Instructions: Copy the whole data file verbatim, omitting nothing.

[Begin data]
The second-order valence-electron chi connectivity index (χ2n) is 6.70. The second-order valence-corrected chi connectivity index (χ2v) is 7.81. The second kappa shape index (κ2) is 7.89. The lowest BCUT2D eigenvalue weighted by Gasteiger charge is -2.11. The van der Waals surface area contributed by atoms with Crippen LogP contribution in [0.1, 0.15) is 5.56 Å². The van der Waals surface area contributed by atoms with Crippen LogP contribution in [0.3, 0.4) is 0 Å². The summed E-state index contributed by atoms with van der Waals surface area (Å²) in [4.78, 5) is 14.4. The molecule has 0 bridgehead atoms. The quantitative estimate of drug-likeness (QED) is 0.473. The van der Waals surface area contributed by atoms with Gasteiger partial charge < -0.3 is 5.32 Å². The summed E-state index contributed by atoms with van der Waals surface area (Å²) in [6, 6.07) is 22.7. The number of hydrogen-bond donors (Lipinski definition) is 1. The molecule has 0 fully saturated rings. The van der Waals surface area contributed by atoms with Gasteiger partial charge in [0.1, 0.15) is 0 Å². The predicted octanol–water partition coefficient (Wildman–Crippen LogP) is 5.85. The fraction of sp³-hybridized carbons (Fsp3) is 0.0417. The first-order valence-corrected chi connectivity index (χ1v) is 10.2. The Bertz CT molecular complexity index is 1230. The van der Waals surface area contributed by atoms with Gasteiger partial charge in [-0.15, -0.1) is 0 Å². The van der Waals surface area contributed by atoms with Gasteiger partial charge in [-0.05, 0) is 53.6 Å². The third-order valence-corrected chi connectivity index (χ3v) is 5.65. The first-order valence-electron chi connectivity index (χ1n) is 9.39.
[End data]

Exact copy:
The second-order valence-electron chi connectivity index (χ2n) is 6.70. The second-order valence-corrected chi connectivity index (χ2v) is 7.81. The second kappa shape index (κ2) is 7.89. The lowest BCUT2D eigenvalue weighted by Gasteiger charge is -2.11. The van der Waals surface area contributed by atoms with Crippen LogP contribution in [0.1, 0.15) is 5.56 Å². The van der Waals surface area contributed by atoms with Crippen LogP contribution in [0.3, 0.4) is 0 Å². The summed E-state index contributed by atoms with van der Waals surface area (Å²) in [4.78, 5) is 14.4. The molecule has 0 bridgehead atoms. The quantitative estimate of drug-likeness (QED) is 0.473. The van der Waals surface area contributed by atoms with Gasteiger partial charge < -0.3 is 5.32 Å². The summed E-state index contributed by atoms with van der Waals surface area (Å²) in [6, 6.07) is 22.7. The number of hydrogen-bond donors (Lipinski definition) is 1. The molecule has 0 fully saturated rings. The van der Waals surface area contributed by atoms with Gasteiger partial charge in [0.1, 0.15) is 0 Å². The predicted octanol–water partition coefficient (Wildman–Crippen LogP) is 5.85. The fraction of sp³-hybridized carbons (Fsp3) is 0.0417. The first-order valence-corrected chi connectivity index (χ1v) is 10.2. The Bertz CT molecular complexity index is 1230. The van der Waals surface area contributed by atoms with Gasteiger partial charge in [-0.15, -0.1) is 0 Å². The van der Waals surface area contributed by atoms with Gasteiger partial charge in [-0.05, 0) is 53.6 Å². The third-order valence-corrected chi connectivity index (χ3v) is 5.65. The first-order valence-electron chi connectivity index (χ1n) is 9.39.